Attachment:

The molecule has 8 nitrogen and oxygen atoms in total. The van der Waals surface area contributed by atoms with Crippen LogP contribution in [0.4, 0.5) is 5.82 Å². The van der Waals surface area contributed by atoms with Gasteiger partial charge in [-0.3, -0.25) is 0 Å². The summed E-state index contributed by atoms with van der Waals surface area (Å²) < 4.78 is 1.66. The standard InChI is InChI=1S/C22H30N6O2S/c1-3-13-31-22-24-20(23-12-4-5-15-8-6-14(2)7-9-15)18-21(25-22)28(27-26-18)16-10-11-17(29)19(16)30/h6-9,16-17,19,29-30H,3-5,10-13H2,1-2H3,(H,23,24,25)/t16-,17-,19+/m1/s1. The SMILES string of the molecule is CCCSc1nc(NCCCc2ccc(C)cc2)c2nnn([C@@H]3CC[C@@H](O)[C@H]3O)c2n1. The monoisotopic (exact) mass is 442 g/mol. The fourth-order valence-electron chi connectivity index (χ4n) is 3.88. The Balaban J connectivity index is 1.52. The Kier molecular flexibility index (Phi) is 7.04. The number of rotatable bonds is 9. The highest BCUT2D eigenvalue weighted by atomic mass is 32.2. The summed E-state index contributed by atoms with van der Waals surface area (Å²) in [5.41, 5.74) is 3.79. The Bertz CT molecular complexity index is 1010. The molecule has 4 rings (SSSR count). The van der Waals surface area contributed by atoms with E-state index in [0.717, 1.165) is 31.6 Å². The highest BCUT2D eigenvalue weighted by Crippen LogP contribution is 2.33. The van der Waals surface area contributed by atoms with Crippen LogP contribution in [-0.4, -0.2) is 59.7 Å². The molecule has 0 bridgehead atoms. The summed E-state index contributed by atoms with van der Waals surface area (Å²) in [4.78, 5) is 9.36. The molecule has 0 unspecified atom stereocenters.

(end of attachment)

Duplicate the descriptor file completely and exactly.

The molecule has 8 nitrogen and oxygen atoms in total. The van der Waals surface area contributed by atoms with Crippen LogP contribution in [0.4, 0.5) is 5.82 Å². The van der Waals surface area contributed by atoms with Gasteiger partial charge in [-0.3, -0.25) is 0 Å². The summed E-state index contributed by atoms with van der Waals surface area (Å²) < 4.78 is 1.66. The standard InChI is InChI=1S/C22H30N6O2S/c1-3-13-31-22-24-20(23-12-4-5-15-8-6-14(2)7-9-15)18-21(25-22)28(27-26-18)16-10-11-17(29)19(16)30/h6-9,16-17,19,29-30H,3-5,10-13H2,1-2H3,(H,23,24,25)/t16-,17-,19+/m1/s1. The SMILES string of the molecule is CCCSc1nc(NCCCc2ccc(C)cc2)c2nnn([C@@H]3CC[C@@H](O)[C@H]3O)c2n1. The monoisotopic (exact) mass is 442 g/mol. The fourth-order valence-electron chi connectivity index (χ4n) is 3.88. The Balaban J connectivity index is 1.52. The Kier molecular flexibility index (Phi) is 7.04. The number of rotatable bonds is 9. The highest BCUT2D eigenvalue weighted by atomic mass is 32.2. The summed E-state index contributed by atoms with van der Waals surface area (Å²) in [5.41, 5.74) is 3.79. The Bertz CT molecular complexity index is 1010. The molecule has 4 rings (SSSR count). The van der Waals surface area contributed by atoms with E-state index in [0.717, 1.165) is 31.6 Å². The highest BCUT2D eigenvalue weighted by Crippen LogP contribution is 2.33. The van der Waals surface area contributed by atoms with Crippen LogP contribution in [-0.4, -0.2) is 59.7 Å². The molecule has 0 bridgehead atoms. The summed E-state index contributed by atoms with van der Waals surface area (Å²) in [4.78, 5) is 9.36. The molecule has 0 unspecified atom stereocenters.